Selecting ‘y’ or ‘Y’ from this menu means that no
further interaction with the menu will be possible
until the device has been completely reset to it’s
factory defaults by performing a “long” reset from
the reset button.
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4.2.8. Upgrading Firmware 3.0
This feature is only available from firmware version 3.0 onwards.
Upgrade DFU (Device Firmware Upgrade) is an
option to be taken seriously as it has the potential
to leave your product in an unusable state.
The upgrade is a 2 stage process, the menu
option must be used in conjunction with the
upgrade software supplied on the accompanying
CD ROM which requires a Microsoft Windows 95
or later operating system
Selecting option 5 from the main menu displays
the following Firmware Upgrade menu.
To activate this feature, you must type the word
“PROCEED” exactly. This command is case
sensitive.
Typing “PROCEED” correctly will cause the
product to enter its firmware upgrade mode with
immediate affect.
Failure to enter “PROCEED” correctly will cause
the menu option to abort and you will be able to
continue navigating the menu in the normal
fashion.
In some (but not all) instances you will see some
“odd” characters displayed as shown above. This
is normal behaviour and indicates the product is
ready to receive its firmware upgrade commands
from the supporting software.
At this point, you will no longer be able to interact with the menu, nor will you be able to use the product as
advertised. ONLY the supporting software can restore this setting. Neither a power reset nor any combination of
presses of the reset button will restore normal operation to the product. It is now permanently in a state to upgrade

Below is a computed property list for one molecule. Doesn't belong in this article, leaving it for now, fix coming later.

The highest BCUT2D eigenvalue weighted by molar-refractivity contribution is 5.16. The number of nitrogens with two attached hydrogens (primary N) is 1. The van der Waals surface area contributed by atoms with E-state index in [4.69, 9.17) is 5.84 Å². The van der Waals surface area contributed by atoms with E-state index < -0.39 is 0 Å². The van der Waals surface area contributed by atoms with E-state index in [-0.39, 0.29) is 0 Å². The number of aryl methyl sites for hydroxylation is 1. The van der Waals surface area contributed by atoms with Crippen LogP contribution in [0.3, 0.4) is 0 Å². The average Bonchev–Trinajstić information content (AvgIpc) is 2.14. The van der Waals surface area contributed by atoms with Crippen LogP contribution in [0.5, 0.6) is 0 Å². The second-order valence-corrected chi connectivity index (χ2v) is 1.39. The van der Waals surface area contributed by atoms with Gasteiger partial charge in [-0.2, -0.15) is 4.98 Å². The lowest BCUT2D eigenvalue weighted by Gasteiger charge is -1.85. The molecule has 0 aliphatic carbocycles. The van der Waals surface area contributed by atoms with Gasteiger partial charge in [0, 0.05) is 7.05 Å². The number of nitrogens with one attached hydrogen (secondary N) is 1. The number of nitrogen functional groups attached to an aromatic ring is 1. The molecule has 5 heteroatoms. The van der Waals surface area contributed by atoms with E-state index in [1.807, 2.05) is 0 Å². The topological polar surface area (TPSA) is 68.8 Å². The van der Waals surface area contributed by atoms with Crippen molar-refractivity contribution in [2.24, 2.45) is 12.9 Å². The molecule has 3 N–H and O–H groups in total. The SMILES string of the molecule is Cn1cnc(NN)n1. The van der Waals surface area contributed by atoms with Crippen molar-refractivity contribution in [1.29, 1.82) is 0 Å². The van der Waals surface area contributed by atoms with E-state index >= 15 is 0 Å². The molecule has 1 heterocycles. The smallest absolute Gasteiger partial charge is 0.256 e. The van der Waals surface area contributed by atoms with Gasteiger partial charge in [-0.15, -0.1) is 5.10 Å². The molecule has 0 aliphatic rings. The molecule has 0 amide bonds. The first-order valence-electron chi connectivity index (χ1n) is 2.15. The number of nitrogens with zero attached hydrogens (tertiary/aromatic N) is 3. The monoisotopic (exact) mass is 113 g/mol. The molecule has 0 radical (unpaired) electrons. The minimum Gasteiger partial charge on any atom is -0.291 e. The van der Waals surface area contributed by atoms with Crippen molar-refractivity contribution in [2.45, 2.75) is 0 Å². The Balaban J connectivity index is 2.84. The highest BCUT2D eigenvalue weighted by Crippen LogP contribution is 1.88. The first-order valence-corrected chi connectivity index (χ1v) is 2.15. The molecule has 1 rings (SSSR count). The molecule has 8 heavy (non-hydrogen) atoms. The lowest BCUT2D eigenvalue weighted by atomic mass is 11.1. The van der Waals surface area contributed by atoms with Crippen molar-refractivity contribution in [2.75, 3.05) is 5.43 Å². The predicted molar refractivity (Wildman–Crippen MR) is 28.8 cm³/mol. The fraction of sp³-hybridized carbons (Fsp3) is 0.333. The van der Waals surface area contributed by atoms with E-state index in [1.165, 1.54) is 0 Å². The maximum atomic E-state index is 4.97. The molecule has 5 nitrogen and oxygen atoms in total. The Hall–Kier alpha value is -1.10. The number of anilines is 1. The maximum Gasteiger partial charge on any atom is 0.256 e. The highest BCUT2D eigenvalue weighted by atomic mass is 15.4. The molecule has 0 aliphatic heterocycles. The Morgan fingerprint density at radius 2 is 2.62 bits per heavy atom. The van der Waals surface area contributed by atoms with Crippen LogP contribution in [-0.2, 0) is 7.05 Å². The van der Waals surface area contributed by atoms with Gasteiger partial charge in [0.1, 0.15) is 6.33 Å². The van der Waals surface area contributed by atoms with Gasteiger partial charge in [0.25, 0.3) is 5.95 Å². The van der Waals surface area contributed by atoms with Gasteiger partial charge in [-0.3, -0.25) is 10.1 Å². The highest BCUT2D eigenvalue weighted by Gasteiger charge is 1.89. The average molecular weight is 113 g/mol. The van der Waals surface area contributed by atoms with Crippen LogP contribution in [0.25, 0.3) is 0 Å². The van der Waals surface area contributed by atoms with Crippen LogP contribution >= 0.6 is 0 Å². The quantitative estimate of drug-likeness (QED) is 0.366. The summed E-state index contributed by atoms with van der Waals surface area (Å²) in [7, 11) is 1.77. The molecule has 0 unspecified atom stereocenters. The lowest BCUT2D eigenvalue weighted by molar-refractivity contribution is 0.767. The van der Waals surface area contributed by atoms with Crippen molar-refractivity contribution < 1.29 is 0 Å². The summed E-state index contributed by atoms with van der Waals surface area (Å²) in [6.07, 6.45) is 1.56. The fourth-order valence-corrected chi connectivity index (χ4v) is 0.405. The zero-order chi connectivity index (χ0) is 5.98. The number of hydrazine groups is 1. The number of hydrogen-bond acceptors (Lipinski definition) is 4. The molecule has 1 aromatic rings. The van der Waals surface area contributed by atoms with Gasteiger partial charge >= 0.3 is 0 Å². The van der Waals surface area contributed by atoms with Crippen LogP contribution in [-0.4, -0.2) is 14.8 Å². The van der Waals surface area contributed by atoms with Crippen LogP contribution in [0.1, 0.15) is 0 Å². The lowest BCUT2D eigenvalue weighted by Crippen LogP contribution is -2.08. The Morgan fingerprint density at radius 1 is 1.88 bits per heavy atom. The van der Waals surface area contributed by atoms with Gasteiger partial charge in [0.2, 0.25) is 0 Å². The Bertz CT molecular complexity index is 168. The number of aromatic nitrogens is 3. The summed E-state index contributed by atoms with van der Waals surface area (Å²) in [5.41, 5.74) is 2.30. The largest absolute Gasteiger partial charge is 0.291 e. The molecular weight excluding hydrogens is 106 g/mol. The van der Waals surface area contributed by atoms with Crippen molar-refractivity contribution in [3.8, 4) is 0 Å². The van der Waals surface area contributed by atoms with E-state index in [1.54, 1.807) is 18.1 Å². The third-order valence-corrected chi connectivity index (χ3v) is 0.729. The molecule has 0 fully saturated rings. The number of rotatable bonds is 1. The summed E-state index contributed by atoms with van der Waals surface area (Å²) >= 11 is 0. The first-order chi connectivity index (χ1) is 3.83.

the firmware.
IMPORTANT, in order for the upgrade application to connect to your product and perform the
upgrade, you must ensure you disconnect your terminal application from the COM port. In
Hyperterminal, this is done either by closing the application down, or Clicking the “disconnect”
toolbar Icon
Now run the “upgrade” application documented in the section below for upgrading.
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4.3. Command Interface
The command interface is a new addition to version 4 of the converter’s firmware. This interface has been
developed primarily to support programming access to the configuration settings by an application such as our own
configuration application, but can also offer a powerful human operated (e.g. via HyperTerminal) command driven
interface in it’s own right. Additionally, the commands can be placed in a Text/script file and sent (e.g. by
HyperTerminal) in one go to the converter. The <scr> command is strongly recommended for use in this scenario.
The command interface protocol is quite straightforward. Each command (see table and descriptions below) must
be sent over the COM port, followed by a Carriage return. This can be done in HyperTerminal just by typing each
command and hitting the Enter key.
There are up to 3 ways each command can be used.
1. On its own. This acts as a “query” command.
e.g. cod<CR>
Returns the current device class
2. With an “=” and parameter(s). This acts as a “set” command
e.g. cset=9600,n,1<CR>
Sets the current settings to 9600 baud, No Parity and 1 Stop Bit
Not all commands support this function as they are query commands only
3. With a “?” which acts as a “help” command
e.g. svc?<CR>
Returns a description of the command syntax and allowable parameters
The command list summary is given below.
Command
Name
aset
btset
cnx
cod
cset
delpair
delpart
dflt
disc
enc
find
help or ?
hsk
ladd
list
lowpwr
lnam
Description
Get all settings
Get current Bluetooth settings
Manually connect to a found device
Class Of Device
Communication Settings
Delete the current pair
Delete the current Partner